Alternative/emerging means of payment, such as online payments and money-off coupons, grew last year seemingly by 150%, although these remained a fraction of the total. But cash remains the dominant payment mechanism.
Cash is still the most popular form of payment in UK shops but the popularity of vouchers and coupons is on the rise, research has suggested.
The British Retail Consortium (BRC) analysed 10 billion retail payments in 2012 – 60% of all UK retail sales.
Cash accounted for about 54% of all transactions, but non-cash, non-card payments rose from less than 2% to 5% of the total.
If this type of activity could be further enhanced by linking in money/spending power it would be enormously strong. Gift cards and voucher schemes, in fact many prepaid schemes, could benefit here; they know who has the money to spend and could user location based services to deliver that spending power to the retailer.
It’s incredible to think where we’ve come from. Seventy years ago the first voucher appeared on the high street in the form of a book token. Who could have predicted how the voucher and card industry would change and develop, becoming a currency for both everyday and business life, and who amongst us can predict what the future will look like for these ever-changing incentives?
Even in the past couple of years we’ve seen rapid development; the introduction of gift card centres, shops and stores; the beginning of e-vouchers and mobile phone technology, plus we’ve seen non-retailers (restaurants, experience companies) for the first time, emerge strongly into the marketplace alongside the traditional high-street retail vouchers and gift cards. Where to next – will paper totally disappear? Will new technology take over when traditional products have lost their way?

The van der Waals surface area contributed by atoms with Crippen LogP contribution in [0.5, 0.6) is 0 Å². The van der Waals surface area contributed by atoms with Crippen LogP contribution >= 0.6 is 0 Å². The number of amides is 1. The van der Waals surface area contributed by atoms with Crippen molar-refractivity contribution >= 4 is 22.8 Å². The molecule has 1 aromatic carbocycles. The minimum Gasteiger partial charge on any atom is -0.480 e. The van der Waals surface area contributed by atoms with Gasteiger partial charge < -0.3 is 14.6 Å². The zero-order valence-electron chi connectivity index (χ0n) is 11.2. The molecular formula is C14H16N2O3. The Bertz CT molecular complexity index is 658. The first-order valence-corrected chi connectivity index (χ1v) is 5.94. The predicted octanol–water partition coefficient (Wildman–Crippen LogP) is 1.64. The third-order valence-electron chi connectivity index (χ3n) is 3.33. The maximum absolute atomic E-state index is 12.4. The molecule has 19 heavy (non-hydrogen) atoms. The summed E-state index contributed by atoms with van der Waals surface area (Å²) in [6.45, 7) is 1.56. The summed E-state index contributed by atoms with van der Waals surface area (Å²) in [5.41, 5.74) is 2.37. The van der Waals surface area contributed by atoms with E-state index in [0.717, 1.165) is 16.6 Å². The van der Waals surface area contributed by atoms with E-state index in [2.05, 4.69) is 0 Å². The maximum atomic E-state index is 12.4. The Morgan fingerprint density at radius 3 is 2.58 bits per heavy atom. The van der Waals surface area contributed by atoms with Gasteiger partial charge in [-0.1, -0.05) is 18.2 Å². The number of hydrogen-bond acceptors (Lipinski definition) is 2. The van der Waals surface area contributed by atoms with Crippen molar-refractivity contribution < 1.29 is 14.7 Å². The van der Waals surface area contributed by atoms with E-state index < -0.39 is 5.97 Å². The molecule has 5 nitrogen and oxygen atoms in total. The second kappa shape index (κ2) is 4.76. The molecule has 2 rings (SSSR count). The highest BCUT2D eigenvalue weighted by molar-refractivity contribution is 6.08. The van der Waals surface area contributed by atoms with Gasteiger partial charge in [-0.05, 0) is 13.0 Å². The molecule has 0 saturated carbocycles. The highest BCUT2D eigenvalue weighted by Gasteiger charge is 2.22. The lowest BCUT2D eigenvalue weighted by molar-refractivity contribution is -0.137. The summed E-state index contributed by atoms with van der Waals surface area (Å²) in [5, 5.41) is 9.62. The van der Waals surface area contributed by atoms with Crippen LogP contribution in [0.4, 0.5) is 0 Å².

So, where is the market going? And, what will it look like in five or even 10 years time? Unfortunately none of us know all the answers to these questions and we can only begin to speculate. What I do know is that it is essential that the recipients of vouchers, e-vouchers, gift cards etc – whether they be consumers, customers or employees – get a product that they want, a product that excites, motivates and inspires them and one that is easy-to-use and flexible.
As voucher and card suppliers we need to keep this front of mind in everything we do. Ultimately, our aim is to keep the excitement and enjoyment alive and make the voucher and gift card industry buoyant for another 70 years – in whatever format that may be.
To support the opinion that you can get vouchers for anything…it appears you can now get a divorce voucher. Lloyd Platt & Company, a London law firm, are offering gift vouchers so that you can ‘gift divorce’ to a friend.
The firm’s founder, Vanessa Lloyd Platt, said she had been amazed at the response (just over 60 sales so far) to the vouchers. “They seem to appeal to an enormously widespread spectrum of people looking for that ‘must have’ gift for Christmas,” she said.
In essence of course this is little more than a sales promotion. One half hour at £125 will hardly address the needs of most prospective divorcees. A good effort by Lloyd Platt & Company as they do have people talking about them.
Amazing! I’ve just received an email today, 26 January, promoting Guitar Break gift vouchers for the perfect Christmas gift. That’s nearly a full 11 months before next Christmas.
Guitar Break gift vouchers are now available to buy through the website or over the phone. They are perfect for Christmas or Birthdays and are redeemable against any Guitar Break event or related product…
Perhaps it was a couple of months late. Either way, I can’t help thinking this is not the best use of Guitar Break’s marketing effort.
“Kevin Harrington, research and development director at Sodexo Pass – the company behind SayShopping vouchers and SayMotivation Pass – looks to the future of vouchers and gift cards.” – Sales Promotion.